A human touch

Marset Featuring

A human touch

Rebecca Scheinberg
Interviewed by Simone Rossi

Inspired by the perfect feminine shape, photographer Rebecca Scheinberg created a play of tension between the object and the human body. The Bolita lamp by kaschkasch evokes a feeling of playful tangibility. Indicating the digital era’s lack of human touch, the lamp invites you to interact and move the magical ball around its base to dim the light. Rebecca aimed to capture this concept in her photographic series.

Using the female form, pressing her soft limbs against the light, Rebecca creates a delicate dialogue between figure and lamp, a beautiful visual balance between movement and stillness, where the intensity of the light seems organic – rather than electronic.

“I was inspired by the lamp itself, the perfect form and deep femininity. It became a play between the qualities of strength and softness, movement with stillness.”

Rebecca Scheinberg
By reading your bio, what amazed me most was your education in performing arts and the experiences you had - the renowned Batsheva Dance Company in Tel Aviv is one of them; could you tell me more about that period, the first years of your artistic path? 
R.S.I left my home in Sydney, Australia, when I was 16 years old and moved to London to study ballet; shortly afterwards I joined the Batsheva Ensemble. I think it was a very formative and intense period for me, which greatly influenced my way of seeing, thinking and relating to people and my work. It was an interesting time because I went quite far, I could learn from the dance, reflecting, there was a unique way to feel your movements and sensations. I still teach gaga, it is such a rewarding experience, the closest thing I found to being really present in the moment. It is a beautiful language.
In your artistic practice at some point photography has arisen as medium of expression. In your opinion, what are the reasons behind this evolution?
R.S.I had understood that I didn't want to dance anymore, I always liked the research on movement and physicality, but I didn't really like the performative part in first person. It had come to an end and I didn't really know what I wanted to do anymore. “Do I still want to do something creative?” That was the real question at the time. Finally, I decided that I really wanted… actually I just fell into photography. I thought: “Okay, I'll apply for art schools, if I get in, I'll go, if not I'll do something else for a while”. I was accepted and I started to appreciate the medium right away. I always loved the connection that photography establishes with reality, although it has this very subjective bond – nothing is very real in an image – yet it still manages to provoke a unique feeling of connection with life, with the present moment. Photography has something powerful, it has the potential to move something in people, this is the part I really like.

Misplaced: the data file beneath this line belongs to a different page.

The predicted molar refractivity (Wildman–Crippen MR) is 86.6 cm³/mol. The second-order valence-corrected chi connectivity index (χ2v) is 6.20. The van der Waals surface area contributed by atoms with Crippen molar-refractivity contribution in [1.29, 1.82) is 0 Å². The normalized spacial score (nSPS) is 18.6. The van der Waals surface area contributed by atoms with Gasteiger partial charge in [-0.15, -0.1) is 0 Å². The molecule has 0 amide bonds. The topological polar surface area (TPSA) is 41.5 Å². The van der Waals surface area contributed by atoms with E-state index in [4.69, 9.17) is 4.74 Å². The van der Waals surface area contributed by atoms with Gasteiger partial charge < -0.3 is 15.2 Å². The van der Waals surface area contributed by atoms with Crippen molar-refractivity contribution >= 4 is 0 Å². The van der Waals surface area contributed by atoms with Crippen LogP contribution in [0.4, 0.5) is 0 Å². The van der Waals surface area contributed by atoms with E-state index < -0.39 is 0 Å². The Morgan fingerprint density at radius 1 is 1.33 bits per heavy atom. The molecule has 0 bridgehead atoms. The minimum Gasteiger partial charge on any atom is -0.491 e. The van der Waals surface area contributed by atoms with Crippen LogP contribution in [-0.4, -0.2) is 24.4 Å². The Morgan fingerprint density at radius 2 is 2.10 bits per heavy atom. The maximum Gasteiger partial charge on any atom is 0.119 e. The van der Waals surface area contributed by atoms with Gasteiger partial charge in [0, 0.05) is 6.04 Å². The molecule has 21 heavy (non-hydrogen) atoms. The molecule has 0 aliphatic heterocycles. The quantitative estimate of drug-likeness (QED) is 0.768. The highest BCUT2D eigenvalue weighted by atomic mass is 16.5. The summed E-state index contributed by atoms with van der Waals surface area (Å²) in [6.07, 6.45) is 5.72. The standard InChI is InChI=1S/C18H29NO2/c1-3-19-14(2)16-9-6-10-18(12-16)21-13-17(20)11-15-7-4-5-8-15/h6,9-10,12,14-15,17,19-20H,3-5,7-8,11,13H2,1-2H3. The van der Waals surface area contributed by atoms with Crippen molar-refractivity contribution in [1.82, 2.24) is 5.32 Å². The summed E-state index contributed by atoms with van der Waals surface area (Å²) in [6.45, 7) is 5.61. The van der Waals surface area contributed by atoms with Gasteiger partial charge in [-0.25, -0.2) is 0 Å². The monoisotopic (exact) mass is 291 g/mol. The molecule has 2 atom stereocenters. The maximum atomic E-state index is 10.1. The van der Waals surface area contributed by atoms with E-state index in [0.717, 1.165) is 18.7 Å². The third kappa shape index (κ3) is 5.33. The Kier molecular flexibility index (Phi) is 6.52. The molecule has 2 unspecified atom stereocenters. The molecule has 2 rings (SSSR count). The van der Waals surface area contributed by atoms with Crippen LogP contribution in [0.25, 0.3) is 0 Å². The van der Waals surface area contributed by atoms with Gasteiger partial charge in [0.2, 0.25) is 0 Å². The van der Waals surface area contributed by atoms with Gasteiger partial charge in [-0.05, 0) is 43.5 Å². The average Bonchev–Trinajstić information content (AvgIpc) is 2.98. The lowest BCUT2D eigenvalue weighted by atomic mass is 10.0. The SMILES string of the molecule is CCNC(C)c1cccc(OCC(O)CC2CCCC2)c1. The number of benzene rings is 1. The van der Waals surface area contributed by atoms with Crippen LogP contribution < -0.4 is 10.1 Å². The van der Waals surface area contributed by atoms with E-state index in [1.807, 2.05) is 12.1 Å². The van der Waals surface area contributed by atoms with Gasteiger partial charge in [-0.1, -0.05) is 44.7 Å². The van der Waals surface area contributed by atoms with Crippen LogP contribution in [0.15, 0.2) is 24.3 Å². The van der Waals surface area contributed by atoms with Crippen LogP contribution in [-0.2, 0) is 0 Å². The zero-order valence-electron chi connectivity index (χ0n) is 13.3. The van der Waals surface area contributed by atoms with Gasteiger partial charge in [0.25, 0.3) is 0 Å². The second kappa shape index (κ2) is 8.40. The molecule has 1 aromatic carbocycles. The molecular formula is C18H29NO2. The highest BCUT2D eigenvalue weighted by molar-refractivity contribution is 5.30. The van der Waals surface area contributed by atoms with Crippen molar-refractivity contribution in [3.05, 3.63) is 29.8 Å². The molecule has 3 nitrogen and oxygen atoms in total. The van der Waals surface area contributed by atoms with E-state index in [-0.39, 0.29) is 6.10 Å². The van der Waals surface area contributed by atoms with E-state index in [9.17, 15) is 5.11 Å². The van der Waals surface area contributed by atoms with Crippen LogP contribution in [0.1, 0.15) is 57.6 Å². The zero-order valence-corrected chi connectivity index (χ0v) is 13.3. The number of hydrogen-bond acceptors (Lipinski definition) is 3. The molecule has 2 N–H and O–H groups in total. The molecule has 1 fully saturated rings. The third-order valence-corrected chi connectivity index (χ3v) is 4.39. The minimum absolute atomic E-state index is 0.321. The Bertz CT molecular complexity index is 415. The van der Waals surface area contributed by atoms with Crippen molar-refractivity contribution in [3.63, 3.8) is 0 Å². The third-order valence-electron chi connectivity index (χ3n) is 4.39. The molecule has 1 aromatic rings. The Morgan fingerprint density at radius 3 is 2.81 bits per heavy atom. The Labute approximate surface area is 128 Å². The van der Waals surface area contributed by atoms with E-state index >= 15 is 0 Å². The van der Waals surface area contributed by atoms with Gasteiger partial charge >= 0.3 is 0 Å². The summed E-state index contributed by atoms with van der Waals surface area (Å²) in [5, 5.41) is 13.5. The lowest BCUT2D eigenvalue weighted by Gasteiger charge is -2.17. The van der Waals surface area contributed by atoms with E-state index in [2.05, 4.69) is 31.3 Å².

The way you deal with the body, its soft forms, always in motion, are visible traces of your performative approach. How far do you think your photographic technique is influenced by your dance experience? 
R.S.I don't think there are any differences in my approach to photography or performance. I think it's a way of proceeding inherent in my performative gaze that has been formed since I was young. The interesting thing about dance is that it is so expressive, a language that avoids words through gestures, movements. This has always interested me and photography can speak the same way. I don't know how much one affects the other. I felt uncomfortable acting, performing on stage. I enjoyed the physical sensation of dancing and interacting with people, but I didn't like being in the centre of the scene. Thanks to photography, my role has changed.
Whether you're shooting bodies or still life, a delicate touch of fragility and eroticism always shines through in your photos. This also happens in your project for the Bolita lamp by Kaschkasch where a latent tension flows through the space. In your practice, how does eroticism meet the form?
R.S.I feel that my practice is less related to eroticism and more to sensuality. In my opinion, sensuality can come from and expand from all sorts of things, it is found in textures, body gestures, landscapes. I find that when you experience some form of sensuality, in those moments there is a kind of truth, no filter and no protection between subject and object, a lot of availability in the space. This is the point, transparency.
So, can we say that an object has some sort of inner sensuality?
R.S.Yes, I think it depends on the object: some are wonderfully masculine, others feminine; I naturally tend to look for femininity rather than masculinity. For me it's much easier to find sensuality in objects, in texture, in the way light falls on something, but I'm curious to see what happens when you bring a person into this, playing with that moment, coming into contact with my sensuality in space.
About this, in the short text presenting the design of the Bolita lamp, you state that you were inspired by a deep femininity. What defines this kind of approach?
R.S.In the lamp, femininity was essentially linked to its form and presence. That beautiful kind of dome produced a warm light that encouraged softness and relaxation, so much that to interact with it you were supposed to be kind; it promoted tactility and slow movements; and all this I found deeply feminine
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